World Alzheimer’s month – September 2015

September 21, 2015
The theme for World Alzheimer's month 2015 is Remember Me. This September people around the world are encouraged to recognise the early signs of dementia and Alzheimer’s, and to remember loved ones who are living with the condition, or those who may have passed away.

In 2015, it is estimated that 46.8 million people worldwide live with dementia, this figure is estimated to increase to over 130 million by 2050. 

Dementia is most common in Western Europe and mainly affects older people. The fastest growth in the elderly population is taking place in South Asia, Western Pacific, India and China, by 2050 it is estimated that 68% of people with dementia will live in developing countries.

Dementia isn’t a disease, it’s a group of symptoms that affect mental tasks such as memory and reasoning, communication and performance of daily activities. It can be caused by a variety of conditions, the most common being Alzheimer’s disease, which specifically affects parts of the brain that control thought, memory and language.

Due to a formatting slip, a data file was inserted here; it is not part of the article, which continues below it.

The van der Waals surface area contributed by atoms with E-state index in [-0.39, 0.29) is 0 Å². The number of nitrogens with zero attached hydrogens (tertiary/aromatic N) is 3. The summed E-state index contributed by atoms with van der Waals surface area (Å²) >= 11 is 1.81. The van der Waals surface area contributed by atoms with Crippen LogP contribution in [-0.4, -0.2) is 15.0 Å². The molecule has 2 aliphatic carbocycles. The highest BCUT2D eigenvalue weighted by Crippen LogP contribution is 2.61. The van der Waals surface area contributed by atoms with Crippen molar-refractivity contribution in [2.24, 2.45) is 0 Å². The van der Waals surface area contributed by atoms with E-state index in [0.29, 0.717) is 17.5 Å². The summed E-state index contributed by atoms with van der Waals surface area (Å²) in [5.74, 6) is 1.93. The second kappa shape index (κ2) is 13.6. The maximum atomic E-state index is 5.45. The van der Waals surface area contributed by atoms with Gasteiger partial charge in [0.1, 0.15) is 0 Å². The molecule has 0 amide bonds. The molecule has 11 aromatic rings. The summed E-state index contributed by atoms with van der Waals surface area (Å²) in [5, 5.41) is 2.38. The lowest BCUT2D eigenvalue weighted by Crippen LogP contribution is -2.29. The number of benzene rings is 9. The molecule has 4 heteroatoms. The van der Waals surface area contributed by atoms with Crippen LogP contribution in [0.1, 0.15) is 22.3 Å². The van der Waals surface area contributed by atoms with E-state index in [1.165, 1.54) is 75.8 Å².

As Alzheimer’s progresses, it can have a devastating impact on the ability to function independently. It’s a major cause of disability for older people, and places an emotional and financial burden on families.

According to the Alzheimer’s association, there are ten early warning signs and symptoms of Alzheimer’s.

  • Memory loss that disrupts daily life
  • Challenges in planning or solving problems
  • Difficulty completing familiar tasks at home, at work or at leisure
  • Confusion with time or place
  • Trouble understanding visual images
  • New problems with words in speaking or writing
  • Misplacing things and losing the ability to retrace steps
  • Decreased or poor judgement
  • Withdrawal from work or social activities
  • Changes in mood and personality

An individual may experience one or more of these signs, in different degrees. If you, or anyone you know, is displaying any of these signs, it is important to seek medical attention.

For more information about Alzheimer’s disease visit Alzheimer’s Disease International.